Theme 4: Death, Anger, Mourning

The poetry in this section deals with the realization that death must be faced, that chances to survive are diminishing. For some, like Ber Horvitz, in his poem “My Lament”, there is the creative visualization of a sense of relief in the simile that “space enveloped me like young, green toadstools by snow with its thick heavy prayer shawl… After that, nothing hurt.”

Yitzkhok Katsenelson, writing under the pseudonym of H. Goldberg describes “The Chronicle of Hershele’s Death.” How doctors told Hershele Danielovitch that he must eat and how he died of having no food and no strength to deal with the ghetto people who could have sent him food. Katsenelson – Goldberg describes his funeral, how Hershele’s little boy said the Kaddish prayer for the dead, while the little sister stood forlorn nearby, and how Hershele left one thousand poems behind in addition to his wife and the two young children. One wonders if Katsenelson used the Goldberg pseudonym because he too, in these terrible times was dependent on the committee’s good will for his own sustenance and could not jeopardize that.

The next poem by Katsenelson is about a true hero of a small poor town, Shlomo Jelikhovsky, who is about to be hanged by the Germans with nine other Jews in a market place. And as he stands at the gallows he begins to sing a psalm about Jerusalem and asks everyone to sing with him. And all the people of Israel join in everywhere in the world. God Tells Shlomo that when He created man, it was Shlomo Jhelikhovsky that He had in mind; Jhelikhovsky never destroyed a town or bombed defenseless folk…

Rabon’s poem “A Funeral” describes the funeral o f a wealthy man before the German invasion and in another poem published 1937 he challenges us all with an important question: do we have the ability to identify with the pain of another?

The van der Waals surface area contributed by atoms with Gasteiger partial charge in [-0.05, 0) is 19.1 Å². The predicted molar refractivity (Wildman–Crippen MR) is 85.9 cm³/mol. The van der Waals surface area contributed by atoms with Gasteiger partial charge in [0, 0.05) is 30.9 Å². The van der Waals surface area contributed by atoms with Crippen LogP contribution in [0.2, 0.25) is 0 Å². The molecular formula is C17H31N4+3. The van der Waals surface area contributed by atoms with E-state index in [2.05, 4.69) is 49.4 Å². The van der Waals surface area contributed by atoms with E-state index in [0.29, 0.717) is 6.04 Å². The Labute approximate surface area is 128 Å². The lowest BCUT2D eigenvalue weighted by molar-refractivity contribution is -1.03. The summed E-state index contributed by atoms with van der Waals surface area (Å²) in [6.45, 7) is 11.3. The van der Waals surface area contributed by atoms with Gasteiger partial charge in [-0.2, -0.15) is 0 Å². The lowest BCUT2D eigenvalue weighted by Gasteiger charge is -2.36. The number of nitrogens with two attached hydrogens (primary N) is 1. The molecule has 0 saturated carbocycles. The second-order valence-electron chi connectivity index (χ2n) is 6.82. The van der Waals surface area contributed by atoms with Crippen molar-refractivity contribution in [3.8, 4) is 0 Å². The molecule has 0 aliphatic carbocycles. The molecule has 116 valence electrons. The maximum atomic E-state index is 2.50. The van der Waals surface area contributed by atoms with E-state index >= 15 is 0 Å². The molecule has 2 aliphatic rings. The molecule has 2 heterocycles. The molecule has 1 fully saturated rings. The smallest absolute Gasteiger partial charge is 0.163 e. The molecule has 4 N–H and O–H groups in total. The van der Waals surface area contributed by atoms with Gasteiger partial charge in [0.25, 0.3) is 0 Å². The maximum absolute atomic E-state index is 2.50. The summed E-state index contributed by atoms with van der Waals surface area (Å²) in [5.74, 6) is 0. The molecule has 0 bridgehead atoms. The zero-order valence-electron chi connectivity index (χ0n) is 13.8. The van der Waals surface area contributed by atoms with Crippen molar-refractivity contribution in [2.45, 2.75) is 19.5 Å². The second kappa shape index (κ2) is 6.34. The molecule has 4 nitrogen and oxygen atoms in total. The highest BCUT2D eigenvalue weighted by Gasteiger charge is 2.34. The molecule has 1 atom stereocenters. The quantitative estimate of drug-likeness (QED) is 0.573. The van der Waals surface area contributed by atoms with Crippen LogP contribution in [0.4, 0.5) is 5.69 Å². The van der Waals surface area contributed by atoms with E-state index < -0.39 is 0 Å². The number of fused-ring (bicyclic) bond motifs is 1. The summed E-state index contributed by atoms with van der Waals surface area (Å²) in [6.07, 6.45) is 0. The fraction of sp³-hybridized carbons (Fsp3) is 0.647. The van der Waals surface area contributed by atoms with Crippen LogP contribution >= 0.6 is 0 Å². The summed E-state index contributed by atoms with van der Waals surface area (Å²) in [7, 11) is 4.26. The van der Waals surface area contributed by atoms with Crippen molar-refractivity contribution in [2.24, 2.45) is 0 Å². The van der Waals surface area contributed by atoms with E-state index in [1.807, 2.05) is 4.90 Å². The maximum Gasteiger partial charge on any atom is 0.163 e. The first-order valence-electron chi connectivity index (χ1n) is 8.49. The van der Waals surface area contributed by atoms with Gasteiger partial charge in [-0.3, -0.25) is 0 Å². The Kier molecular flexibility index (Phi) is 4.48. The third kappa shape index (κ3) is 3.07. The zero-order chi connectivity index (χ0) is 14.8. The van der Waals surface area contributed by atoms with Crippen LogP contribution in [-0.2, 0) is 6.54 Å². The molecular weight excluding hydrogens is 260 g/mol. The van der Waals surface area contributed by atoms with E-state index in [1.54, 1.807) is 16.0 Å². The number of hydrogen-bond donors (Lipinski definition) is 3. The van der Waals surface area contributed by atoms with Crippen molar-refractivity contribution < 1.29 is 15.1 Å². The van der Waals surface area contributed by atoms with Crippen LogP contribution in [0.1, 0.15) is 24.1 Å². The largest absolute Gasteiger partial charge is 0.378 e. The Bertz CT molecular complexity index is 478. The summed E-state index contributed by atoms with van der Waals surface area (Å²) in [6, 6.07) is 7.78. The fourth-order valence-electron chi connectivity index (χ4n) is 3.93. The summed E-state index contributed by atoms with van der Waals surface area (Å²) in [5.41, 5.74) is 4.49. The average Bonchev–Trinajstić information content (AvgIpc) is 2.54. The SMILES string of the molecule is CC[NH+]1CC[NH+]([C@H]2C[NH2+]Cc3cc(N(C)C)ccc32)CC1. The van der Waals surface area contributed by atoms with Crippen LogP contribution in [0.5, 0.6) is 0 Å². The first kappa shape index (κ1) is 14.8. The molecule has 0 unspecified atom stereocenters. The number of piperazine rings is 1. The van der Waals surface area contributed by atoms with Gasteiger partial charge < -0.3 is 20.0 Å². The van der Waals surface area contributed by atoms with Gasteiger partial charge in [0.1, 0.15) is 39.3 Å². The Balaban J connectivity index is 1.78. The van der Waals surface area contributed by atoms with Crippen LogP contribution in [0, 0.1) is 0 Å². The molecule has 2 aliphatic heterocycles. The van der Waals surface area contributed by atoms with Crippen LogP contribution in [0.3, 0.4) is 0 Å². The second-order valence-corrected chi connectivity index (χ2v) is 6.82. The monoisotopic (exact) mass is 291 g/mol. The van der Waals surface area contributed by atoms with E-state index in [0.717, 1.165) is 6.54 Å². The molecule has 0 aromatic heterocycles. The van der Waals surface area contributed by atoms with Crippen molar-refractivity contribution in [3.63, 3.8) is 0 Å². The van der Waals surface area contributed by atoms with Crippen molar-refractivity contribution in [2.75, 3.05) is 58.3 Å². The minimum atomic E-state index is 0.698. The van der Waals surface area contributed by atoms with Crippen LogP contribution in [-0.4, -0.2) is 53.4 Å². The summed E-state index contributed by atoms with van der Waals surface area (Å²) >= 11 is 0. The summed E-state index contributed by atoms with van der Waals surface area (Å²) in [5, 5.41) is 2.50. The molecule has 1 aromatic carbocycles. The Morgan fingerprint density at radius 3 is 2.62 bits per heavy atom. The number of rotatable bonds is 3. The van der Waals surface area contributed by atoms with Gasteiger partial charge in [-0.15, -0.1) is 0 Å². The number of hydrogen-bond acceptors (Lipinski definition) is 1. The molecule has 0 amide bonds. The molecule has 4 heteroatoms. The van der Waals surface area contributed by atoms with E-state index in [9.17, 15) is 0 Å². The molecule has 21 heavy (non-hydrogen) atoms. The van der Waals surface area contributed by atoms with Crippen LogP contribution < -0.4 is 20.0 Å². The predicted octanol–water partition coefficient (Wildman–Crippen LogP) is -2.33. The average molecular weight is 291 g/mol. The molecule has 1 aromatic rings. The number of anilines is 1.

One of the greatest poets of the Lodz Ghetto was Simcha Shayevitch. A number of his poems found their way into the Warsaw Ghetto. One of his longer poems in the Ringelblum Archives is “Song of a Mother Who Lost Her Child in War”. It is a three part poem starting with a mother’s journey to find her only child, a son, killed in war. “She walks and walks and the wind wails on the strings of her heart -and in her flesh – the dog howls”.

One of Shayevitch’s shortest poems of six lines, consists of five lines of only two words and one line of four words. That poem is “October”. It is as spare as Haiku and conveys dread with crystal clarity through a single image. His struggle to deal with death is expressed in another short poem untitled. The first line is “The night has rocked me to sleep in her lap.”

The last four poems in this group, written in days of ghetto extermination are among the most powerful eye-witness accounts in poetry we have. The first by Yosef Kirman, “After the Blockade” describes the Warsaw Ghetto after it was blockaded and its people attacked and driven from their wrecked housing and taken to the Umshlag Platz. “Who is the hidden one? The last one here?” Kirman asks. We hear his cries of pain and disgust as he accuses those ready to sacrifice others and as he mourns the four hundred thousand people taken away to be killed from Warsaw in 1942.

Shmuel Marvil left us two poems about the liquidation of the Ghetto in Warsaw. In the first Marvil poem, “The Eyes Stay Open” he writes the first verse from a place where he views the Ghetto being smashed, people killed and houses ransacked. In the second verse he writes from the experience of the Umshlag Platz where people are being loaded onto trains. In his second poem, “The Street”, he writes about how hard it is to create and craft a poem about what is happening around him. “Once my song, you were my singer. Today you are a stranger who carries the suffering of thousands of lives.” This poem “The Street” has thirty seven verses. But from the last line on of verse 34, which is missing, and appears to have been torn away, more parts of lines disappear until by the very last verse, so little remains that the poem is gradually destroyed and made to disappear as was its author Shmuel Marvil.

The last poem of this group is by the great Avrom Sutskever, who was fortunate to survive as a Vilna partisan, was able not only to defend himself with a gun but also able to write and as part of the Paper Brigade rescue Yiddish books that the Nazis were going to ship to Berlin.

The only poem of Sutskever’s we have here is from his partisan days. “Oh My Brother” appears to be unfinished and raises the question whether he did that intentionally to symbolize the unfinished lives of those who are separated by barbed wire and must be ready to “cough deadly shots” at each other. In a covert way, he seems to have written an anti-war poem while being of necessity a committed partisan hero.
The last tattered four line shred of poetry that ends this section is written by an unknown author. The title is only partly readable. It carries the weight of both lament and comfort.

Poems in this section include: